The choice to perform outside has also informed the style of the production, which takes its design cues from the freewheeling energy of street performance. “From the very beginning, from the second you walk into the space, it’s a festival, it’s a carnival, it’s an experience unto itself,” says Whitehead.

The anything-could-happen vibe of the outdoor space, he adds, is a perfect complement to the improvisatory nature of the show’s wild and wacky sensibility.

“You have all this freedom to do whatever, especially with a show that has space for improv and audience interaction,” he says.  “It’s running around, it’s wigs and quick costume changes…it’s complete pandemonium and just really fun.”

“To be able to get out into the community and laugh together is going to be visceral,” says Whitehead. “It’s going to be something we didn’t realize we were missing until we have it back again.”

This unique performance experience is extending beyond the stage and into the classroom, as Whitehead has structured the show’s rehearsal process into a formal class that is designed to give his student cast practical experience in producing theatre.

“There are two parts to the class,” says the assistant professor . “One part is providing the tools to produce and execute a theatrical production, and the other is finding confidence in their own voices so they know what stories they actually want to tell.”

“One of the greatest gifts we can give our students when they graduate is the ability and confidence to create their own work when they get out,” he says. “The goal of the course is to inspire them and give them the tools to do that.”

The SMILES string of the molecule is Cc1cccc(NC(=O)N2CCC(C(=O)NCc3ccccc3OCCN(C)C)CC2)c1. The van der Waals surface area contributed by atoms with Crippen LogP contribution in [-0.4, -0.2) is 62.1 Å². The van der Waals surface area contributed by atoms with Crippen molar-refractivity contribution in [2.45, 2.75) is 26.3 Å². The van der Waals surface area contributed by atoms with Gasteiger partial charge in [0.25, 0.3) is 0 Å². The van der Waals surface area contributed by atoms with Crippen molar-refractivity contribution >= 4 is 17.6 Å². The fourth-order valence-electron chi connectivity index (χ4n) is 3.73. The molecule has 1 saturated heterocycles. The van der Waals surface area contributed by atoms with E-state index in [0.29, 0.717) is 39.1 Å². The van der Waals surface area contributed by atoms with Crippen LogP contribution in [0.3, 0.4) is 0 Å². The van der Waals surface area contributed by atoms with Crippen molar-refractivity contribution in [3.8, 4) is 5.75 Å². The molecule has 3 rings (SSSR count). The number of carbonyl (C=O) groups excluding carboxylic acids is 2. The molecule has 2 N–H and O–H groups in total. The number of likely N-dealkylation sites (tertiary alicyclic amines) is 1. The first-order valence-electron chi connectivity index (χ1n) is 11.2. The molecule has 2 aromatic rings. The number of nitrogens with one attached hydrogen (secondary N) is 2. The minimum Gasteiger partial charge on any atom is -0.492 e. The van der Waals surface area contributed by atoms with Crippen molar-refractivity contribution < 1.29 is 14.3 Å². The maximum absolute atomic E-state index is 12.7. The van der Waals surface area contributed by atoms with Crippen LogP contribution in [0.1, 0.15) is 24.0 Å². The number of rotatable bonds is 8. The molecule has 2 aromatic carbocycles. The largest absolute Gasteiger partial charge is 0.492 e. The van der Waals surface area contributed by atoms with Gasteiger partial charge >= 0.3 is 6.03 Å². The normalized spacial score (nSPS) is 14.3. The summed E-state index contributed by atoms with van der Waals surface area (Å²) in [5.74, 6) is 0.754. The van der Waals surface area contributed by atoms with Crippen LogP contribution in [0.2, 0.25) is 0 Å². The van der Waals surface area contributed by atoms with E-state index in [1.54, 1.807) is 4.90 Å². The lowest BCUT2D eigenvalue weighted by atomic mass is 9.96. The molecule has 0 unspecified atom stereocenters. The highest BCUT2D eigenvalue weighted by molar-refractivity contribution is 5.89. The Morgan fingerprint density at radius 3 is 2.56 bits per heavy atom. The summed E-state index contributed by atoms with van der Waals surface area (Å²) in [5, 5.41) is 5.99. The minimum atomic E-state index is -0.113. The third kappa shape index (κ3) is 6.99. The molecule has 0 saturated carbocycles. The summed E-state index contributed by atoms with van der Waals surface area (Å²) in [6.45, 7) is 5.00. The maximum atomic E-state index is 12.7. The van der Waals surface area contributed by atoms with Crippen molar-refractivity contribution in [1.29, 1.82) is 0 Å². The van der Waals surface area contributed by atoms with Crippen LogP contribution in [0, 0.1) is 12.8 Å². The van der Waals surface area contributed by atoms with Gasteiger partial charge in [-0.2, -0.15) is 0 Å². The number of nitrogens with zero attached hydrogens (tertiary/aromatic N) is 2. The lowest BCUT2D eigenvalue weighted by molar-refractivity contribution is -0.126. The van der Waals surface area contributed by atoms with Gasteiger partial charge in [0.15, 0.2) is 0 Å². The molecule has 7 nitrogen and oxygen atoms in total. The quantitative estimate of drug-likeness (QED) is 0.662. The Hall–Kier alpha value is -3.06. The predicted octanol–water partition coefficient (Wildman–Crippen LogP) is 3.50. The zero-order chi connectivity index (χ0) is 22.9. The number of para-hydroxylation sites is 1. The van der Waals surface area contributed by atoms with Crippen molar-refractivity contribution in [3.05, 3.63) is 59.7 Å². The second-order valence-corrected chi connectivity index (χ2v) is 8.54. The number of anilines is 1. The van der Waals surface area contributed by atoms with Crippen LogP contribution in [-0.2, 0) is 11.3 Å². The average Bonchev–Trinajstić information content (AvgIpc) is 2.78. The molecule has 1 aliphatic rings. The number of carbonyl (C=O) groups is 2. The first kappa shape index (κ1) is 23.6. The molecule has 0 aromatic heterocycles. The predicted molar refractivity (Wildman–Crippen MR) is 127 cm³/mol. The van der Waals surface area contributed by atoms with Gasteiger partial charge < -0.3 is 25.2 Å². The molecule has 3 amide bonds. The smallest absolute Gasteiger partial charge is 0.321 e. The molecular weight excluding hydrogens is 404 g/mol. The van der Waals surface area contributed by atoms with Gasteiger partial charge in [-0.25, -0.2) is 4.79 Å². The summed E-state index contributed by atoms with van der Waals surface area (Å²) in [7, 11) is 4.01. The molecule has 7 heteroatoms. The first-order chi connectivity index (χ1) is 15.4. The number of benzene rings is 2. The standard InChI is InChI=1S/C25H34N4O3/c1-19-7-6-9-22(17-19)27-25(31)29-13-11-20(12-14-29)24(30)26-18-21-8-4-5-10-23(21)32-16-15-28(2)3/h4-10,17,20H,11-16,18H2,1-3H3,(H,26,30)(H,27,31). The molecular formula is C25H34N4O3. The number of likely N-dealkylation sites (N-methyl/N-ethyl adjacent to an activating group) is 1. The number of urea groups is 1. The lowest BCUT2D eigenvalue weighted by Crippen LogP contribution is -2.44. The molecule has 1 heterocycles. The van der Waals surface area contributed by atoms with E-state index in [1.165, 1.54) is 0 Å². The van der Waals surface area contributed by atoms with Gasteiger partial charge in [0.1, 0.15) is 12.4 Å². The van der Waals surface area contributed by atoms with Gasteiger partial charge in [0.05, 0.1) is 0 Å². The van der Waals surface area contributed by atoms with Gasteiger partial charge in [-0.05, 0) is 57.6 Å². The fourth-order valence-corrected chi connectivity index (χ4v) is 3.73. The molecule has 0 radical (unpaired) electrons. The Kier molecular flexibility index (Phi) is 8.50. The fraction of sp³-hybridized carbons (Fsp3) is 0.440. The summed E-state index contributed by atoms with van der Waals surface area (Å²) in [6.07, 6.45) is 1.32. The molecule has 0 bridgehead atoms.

The performance team is comprised of seven students, with two casts of three actors each and one ensemble member included in both casts. The two casts will perform on alternate days during the production run. Featured in the cast are undergraduates Jesse Breazeale, Erial Cooper, Ezri Fender, Cameron Giordano, Lily Heidari, Jordan Postal and Carly Siegel. Designers for the production include Professor Nic Ularu (scenic) with assistance from graduate student Karl Dickey, graduate student Kyla Little (costumes), Professor Jim Hunter (lighting) and guest artist Danielle Wilson (sound).

As the ensemble began the rehearsal process, they created a mission statement to guide them through the run of the production. “We are an ensemble of brave and dedicated theatre artists building community through creativity, light, and laughter,” it reads. “We hope to move you, entertain you, and inspire you to hold this inclusive spirit close as we navigate these strange times.”

“To be able to get out into the community and laugh together is going to be visceral,” says Whitehead. “It’s going to be something we didn’t realize we were missing until we have it back again.”

For more information about The Complete Works of William Shakespeare (Abridged) or the theatre program at the University of South Carolina, contact Kevin Bush by phone at 803-777-9353 or via email at  

Challenge the conventional. Create the exceptional. No Limits.